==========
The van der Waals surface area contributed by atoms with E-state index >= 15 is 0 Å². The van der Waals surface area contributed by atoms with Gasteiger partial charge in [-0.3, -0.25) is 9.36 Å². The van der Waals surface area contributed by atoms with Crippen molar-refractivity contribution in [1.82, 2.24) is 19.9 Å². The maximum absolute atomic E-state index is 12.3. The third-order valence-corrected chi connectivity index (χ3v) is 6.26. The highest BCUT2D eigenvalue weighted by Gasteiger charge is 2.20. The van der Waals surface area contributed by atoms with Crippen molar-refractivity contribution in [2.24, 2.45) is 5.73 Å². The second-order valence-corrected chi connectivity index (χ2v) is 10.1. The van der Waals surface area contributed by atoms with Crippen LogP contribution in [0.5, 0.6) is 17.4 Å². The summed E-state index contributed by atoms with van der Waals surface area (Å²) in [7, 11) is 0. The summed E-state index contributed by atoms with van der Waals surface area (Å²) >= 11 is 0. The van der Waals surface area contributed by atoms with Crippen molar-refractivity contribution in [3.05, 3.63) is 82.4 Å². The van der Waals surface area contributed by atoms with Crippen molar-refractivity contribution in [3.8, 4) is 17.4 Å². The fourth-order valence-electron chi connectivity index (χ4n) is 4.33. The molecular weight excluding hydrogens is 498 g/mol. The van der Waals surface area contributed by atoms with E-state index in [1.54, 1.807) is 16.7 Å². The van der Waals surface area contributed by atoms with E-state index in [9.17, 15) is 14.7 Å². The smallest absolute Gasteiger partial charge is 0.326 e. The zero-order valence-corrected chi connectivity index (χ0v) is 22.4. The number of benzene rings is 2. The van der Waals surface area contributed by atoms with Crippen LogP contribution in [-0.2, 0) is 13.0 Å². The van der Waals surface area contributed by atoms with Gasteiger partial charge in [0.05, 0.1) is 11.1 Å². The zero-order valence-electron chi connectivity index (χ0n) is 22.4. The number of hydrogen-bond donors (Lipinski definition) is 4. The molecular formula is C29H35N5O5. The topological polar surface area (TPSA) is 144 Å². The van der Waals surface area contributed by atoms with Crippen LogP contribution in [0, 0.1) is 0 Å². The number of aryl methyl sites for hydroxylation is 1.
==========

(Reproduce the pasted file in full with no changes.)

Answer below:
The van der Waals surface area contributed by atoms with E-state index >= 15 is 0 Å². The van der Waals surface area contributed by atoms with Gasteiger partial charge in [-0.3, -0.25) is 9.36 Å². The van der Waals surface area contributed by atoms with Crippen molar-refractivity contribution in [1.82, 2.24) is 19.9 Å². The maximum absolute atomic E-state index is 12.3. The third-order valence-corrected chi connectivity index (χ3v) is 6.26. The highest BCUT2D eigenvalue weighted by Gasteiger charge is 2.20. The van der Waals surface area contributed by atoms with Crippen molar-refractivity contribution in [2.24, 2.45) is 5.73 Å². The second-order valence-corrected chi connectivity index (χ2v) is 10.1. The van der Waals surface area contributed by atoms with Crippen LogP contribution in [0.5, 0.6) is 17.4 Å². The summed E-state index contributed by atoms with van der Waals surface area (Å²) in [7, 11) is 0. The summed E-state index contributed by atoms with van der Waals surface area (Å²) >= 11 is 0. The van der Waals surface area contributed by atoms with Crippen molar-refractivity contribution in [3.05, 3.63) is 82.4 Å². The van der Waals surface area contributed by atoms with Crippen molar-refractivity contribution in [3.8, 4) is 17.4 Å². The fourth-order valence-electron chi connectivity index (χ4n) is 4.33. The molecular weight excluding hydrogens is 498 g/mol. The van der Waals surface area contributed by atoms with E-state index in [1.54, 1.807) is 16.7 Å². The van der Waals surface area contributed by atoms with E-state index in [9.17, 15) is 14.7 Å². The smallest absolute Gasteiger partial charge is 0.326 e. The zero-order valence-corrected chi connectivity index (χ0v) is 22.4. The number of benzene rings is 2. The van der Waals surface area contributed by atoms with Crippen LogP contribution in [-0.2, 0) is 13.0 Å². The van der Waals surface area contributed by atoms with Gasteiger partial charge in [0.05, 0.1) is 11.1 Å². The zero-order valence-electron chi connectivity index (χ0n) is 22.4. The number of hydrogen-bond donors (Lipinski definition) is 4. The molecular formula is C29H35N5O5. The topological polar surface area (TPSA) is 144 Å². The van der Waals surface area contributed by atoms with Crippen LogP contribution in [0, 0.1) is 0 Å². The number of aryl methyl sites for hydroxylation is 1.